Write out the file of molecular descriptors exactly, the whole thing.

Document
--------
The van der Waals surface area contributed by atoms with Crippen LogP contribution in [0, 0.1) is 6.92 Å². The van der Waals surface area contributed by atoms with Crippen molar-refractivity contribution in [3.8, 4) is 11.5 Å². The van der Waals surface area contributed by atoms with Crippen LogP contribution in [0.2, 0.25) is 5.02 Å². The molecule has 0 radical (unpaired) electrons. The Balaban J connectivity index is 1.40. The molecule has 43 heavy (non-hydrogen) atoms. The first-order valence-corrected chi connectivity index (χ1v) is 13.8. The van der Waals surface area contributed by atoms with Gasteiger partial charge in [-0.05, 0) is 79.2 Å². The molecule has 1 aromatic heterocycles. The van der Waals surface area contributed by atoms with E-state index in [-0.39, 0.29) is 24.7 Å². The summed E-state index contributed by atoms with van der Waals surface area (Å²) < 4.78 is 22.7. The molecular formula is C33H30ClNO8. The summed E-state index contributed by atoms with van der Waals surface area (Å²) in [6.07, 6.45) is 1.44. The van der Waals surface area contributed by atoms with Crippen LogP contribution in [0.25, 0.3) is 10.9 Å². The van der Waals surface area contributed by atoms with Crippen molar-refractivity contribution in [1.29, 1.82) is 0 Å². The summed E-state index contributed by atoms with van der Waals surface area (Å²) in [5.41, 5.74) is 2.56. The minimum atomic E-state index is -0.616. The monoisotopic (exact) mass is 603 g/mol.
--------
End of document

The van der Waals surface area contributed by atoms with Crippen LogP contribution in [0, 0.1) is 6.92 Å². The van der Waals surface area contributed by atoms with Crippen molar-refractivity contribution in [3.8, 4) is 11.5 Å². The van der Waals surface area contributed by atoms with Crippen LogP contribution in [0.2, 0.25) is 5.02 Å². The molecule has 0 radical (unpaired) electrons. The Balaban J connectivity index is 1.40. The molecule has 43 heavy (non-hydrogen) atoms. The first-order valence-corrected chi connectivity index (χ1v) is 13.8. The van der Waals surface area contributed by atoms with Gasteiger partial charge in [-0.05, 0) is 79.2 Å². The molecule has 1 aromatic heterocycles. The van der Waals surface area contributed by atoms with E-state index in [-0.39, 0.29) is 24.7 Å². The summed E-state index contributed by atoms with van der Waals surface area (Å²) < 4.78 is 22.7. The molecular formula is C33H30ClNO8. The summed E-state index contributed by atoms with van der Waals surface area (Å²) in [6.07, 6.45) is 1.44. The van der Waals surface area contributed by atoms with Crippen LogP contribution in [0.25, 0.3) is 10.9 Å². The van der Waals surface area contributed by atoms with Crippen molar-refractivity contribution in [1.29, 1.82) is 0 Å². The summed E-state index contributed by atoms with van der Waals surface area (Å²) in [5.41, 5.74) is 2.56. The minimum atomic E-state index is -0.616. The monoisotopic (exact) mass is 603 g/mol.